Thursday, January 17, 2008

601. Two worlds

An interesting article in New York magazine about a woman who chose to join a contemplative religious order of one:
A Hermit of the Heart

Martha Ainsworth rides a bus into Port Authority from New Jersey at least three times a week, twice for work and once on Sunday to attend Mass at St. John’s in the Village. Like any good New Yorker, Martha tries to make use of her commute. As soon as she’s settled in her seat, she pulls out a rosary and begins to pray. By the time she has boarded the bus on a normal day, she’s already spent more than an hour in formal prayer and at a kind of devout study known as lectio divina. By the time she goes to bed, she’ll have spent three more hours in prayer. Some days, she is so transported that an hour steals by without her realizing it.

Last month, Martha wrote to Bishop Mark Sisk, head of the Episcopal Church’s New York diocese, formally requesting to become a solitary, a designation in the church’s canon laws that recognizes a life of solitude and silent prayer....

...But unlike a cloistered monk, who shares chores and helps generate a common income by making cheese or fruitcakes, Martha will arrange her prayer life around a schedule that looks from the outside like any other citizen’s. Week after week, she will encounter the din of the city. She will keep her apartment, shop for groceries, answer her phone, and earn a paycheck. She’ll have no abbot or abbess, and no sisters, owing her obedience only to the bishop. Martha will become, in effect, a contemplative order of one. more...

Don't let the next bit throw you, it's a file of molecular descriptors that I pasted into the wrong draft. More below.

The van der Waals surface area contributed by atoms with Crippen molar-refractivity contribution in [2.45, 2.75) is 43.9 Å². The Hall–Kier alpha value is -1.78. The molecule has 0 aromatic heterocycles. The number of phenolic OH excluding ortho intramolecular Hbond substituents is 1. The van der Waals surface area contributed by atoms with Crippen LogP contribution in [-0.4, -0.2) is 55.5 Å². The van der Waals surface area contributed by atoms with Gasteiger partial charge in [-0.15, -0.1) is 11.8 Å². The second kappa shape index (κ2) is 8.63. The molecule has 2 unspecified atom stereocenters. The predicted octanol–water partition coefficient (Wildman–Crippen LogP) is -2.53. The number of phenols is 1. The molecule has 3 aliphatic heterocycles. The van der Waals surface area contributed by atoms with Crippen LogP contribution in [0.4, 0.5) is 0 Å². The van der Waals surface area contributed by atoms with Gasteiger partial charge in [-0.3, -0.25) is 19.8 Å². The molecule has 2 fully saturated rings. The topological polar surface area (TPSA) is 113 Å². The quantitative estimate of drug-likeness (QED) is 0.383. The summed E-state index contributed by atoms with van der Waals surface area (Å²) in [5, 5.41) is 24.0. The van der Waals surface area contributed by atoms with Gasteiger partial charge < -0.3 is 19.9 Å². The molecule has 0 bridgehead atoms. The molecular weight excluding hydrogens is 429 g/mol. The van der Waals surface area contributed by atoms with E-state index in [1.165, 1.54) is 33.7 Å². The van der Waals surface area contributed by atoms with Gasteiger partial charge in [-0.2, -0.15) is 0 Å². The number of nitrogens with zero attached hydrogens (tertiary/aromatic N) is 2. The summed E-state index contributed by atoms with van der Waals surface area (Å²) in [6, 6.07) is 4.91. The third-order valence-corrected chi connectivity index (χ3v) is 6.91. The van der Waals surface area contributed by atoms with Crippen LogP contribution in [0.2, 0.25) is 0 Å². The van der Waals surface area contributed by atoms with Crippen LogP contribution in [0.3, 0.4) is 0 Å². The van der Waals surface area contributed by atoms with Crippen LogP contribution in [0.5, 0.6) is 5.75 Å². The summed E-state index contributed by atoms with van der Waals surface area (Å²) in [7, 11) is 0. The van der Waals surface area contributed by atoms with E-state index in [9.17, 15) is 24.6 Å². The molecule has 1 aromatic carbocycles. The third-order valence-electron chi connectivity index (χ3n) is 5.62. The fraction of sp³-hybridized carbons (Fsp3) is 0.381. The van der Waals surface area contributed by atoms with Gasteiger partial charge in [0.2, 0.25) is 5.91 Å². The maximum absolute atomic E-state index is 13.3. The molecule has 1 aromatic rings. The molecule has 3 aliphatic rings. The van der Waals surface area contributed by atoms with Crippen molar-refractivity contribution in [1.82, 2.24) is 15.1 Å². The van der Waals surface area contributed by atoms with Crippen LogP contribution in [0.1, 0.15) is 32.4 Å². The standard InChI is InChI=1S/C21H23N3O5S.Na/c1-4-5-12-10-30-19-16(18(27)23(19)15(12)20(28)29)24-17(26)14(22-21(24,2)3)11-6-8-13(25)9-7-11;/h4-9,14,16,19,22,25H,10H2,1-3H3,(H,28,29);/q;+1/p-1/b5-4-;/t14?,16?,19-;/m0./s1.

At first I thought, as I read: what a daring and counter-cultural way to live life in New York. Then I considered a typical Hassidic man in Williamsburg, married with a dozen kids, who davens three times daily and studies for hours more at a yeshiva: his prayer is not silent (and with a hevruta partner, may be full of yelling and debate), but he also lives with one foot in the mundane, concrete world and the other in a contemplative life.

And there are those who practice daily yoga, or are Muslims who manage to pray five times a day in the middle of a busy work life, or Jews at seminaries like the Academy for Jewish Religion who prepare to be rabbis or cantors while balancing part-time study with a full-time profession. I love Martha Ainsworth's story, but it's not really breaking news. She's just one of many New Yorkers who have figured out how to simultaneously retreat from and remain engaged with society, how to speak deeply on a regular basis with both God and man.

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